Farming Industry

When Nicholas Player began to clear the timber from the top of Mt. Hardwicke in 1871, he had a one-furrow plough, one horse, and ploughed about one acre a day. He planted his first crop of wheat, broadcasting the seed by hand as he walked over the land.

In 1875 “The Observer” commented on the Warooka district – “the land, though very stony in places, seems capable of growing wheat of a very superior quality”.
In 1896, James Angas Johnson imported a drill and the whole complexion of farming changed. The new fertiliser, superphosphate, cost money and the farmer would need some capital to make a success of his operations. Thus the consolidation of farms began, and the man who could adapt to the new conditions survived.

Barley at this time was very much a subsidiary to wheat. The market for wheat was still assured, although the price fluctuated, and barley was a useful stock feed. As early as 1875 farmers had been urged to grow crops other than wheat. In times of drought, locust, or red rust, the later ripening wheat suffered more than barley or oats. But the farmers preferred the grain they knew would sell.

The early 1920s saw more grain buyers become active and competition for the best grain was keen. Only the ti-tree country was still being used for farming and the mallee was considered almost worthless. From 1926 – 30 Corny Point farmers and the Department of Agriculture carried out experiments to eventually find that the missing element in the light soils was manganese.

The gradual swing from wheat to barley came about when it was realised the climate and soil proved ideal for the growing of high-quality, low protein malt barley.
Ploughing competitions were held in Vigar’s paddock (the present bowling green) where an area of 10 chains by 1 chain was ploughed with a single-furrow plough and 2 horses, and then sown by hand with 1 bushel of wheat. The lines of ploughing were so straight “you could see a mouse run to the other end”.

The grain was delivered in bags to Point Turton, Corny Point, Carribie, Marion Bay, Foul Bay and later yards at Warooka.

In the ten years to 1939 the changeover from horses to tractors and thence larger farm machinery, was difficult for some but inevitable.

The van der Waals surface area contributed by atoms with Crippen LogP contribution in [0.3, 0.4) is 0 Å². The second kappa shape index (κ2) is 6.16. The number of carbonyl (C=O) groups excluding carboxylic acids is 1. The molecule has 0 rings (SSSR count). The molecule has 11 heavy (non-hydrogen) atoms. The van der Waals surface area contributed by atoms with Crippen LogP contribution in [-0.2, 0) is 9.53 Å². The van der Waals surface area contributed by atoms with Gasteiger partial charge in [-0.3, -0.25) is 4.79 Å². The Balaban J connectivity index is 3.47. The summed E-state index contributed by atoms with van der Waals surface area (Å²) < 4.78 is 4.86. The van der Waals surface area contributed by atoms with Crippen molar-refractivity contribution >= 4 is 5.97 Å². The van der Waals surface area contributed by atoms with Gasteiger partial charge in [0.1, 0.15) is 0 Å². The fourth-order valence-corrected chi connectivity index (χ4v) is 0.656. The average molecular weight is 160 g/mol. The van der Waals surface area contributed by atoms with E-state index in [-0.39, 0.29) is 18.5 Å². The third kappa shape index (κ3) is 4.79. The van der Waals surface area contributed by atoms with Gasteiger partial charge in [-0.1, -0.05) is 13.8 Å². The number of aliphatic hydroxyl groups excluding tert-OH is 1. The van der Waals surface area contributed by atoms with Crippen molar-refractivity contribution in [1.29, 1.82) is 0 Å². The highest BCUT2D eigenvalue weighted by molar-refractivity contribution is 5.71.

As Corny Point never gained a jetty or wharf, the only way to load and unload the ketches was by smaller boat and/or horse and farm dray. This was known as ‘lightering’. At Carribie bags of grain were sent, one at a time, from the cliff-top down a 90’ wooden chute to a boat of 40-bag capacity. The boat was then rowed out to a waiting schooner where 3 bags at a time were winched aboard. A slow, tedious, hard, and rough method for everyone involved, but it was the only way. Otherwise it was a day’s ride to Point Turton, and then another day to ride back.

With the advent of better transport, and rough tracks becoming graded roads, sea loading ceased in 1942. From then on the Point Turton Jetty was used.

With bulk handling of grain looming in the early 1960s, and the need for a deep-sea port on SYP, the District Council of Warooka became an enthusiastic supporter of the Port Giles project. The silos opened in 1968 but with bulk handling came new problems. Moisture content of the grain is now the factor that rules the working day of the farmer at harvest. The climate that gave its advantages now influences moisture fluctuation, as the grain is best stored with minimum moisture content.

There were, and still are, two great disadvantages in farming the foot of the peninsula. The stony ground is extremely hard on implements, and the trace elements needed are costly. During the 1973-4 harvest a new pest became a real problem. Small, conical snails about the same size as a grain of wheat or barley, and therefore difficult to eliminate, to this day still presents a challenge.

These disadvantages are offset by the dependability of rainfall and moist, cooler conditions of the “island” climate. Farmers west of The Peesey have learnt to live with and manage their conditions.
However, one can just ask a Warooka farmer how his crops are, and he is likely to answer “about average”. And that sums up his good fortune – because every year is “about average”.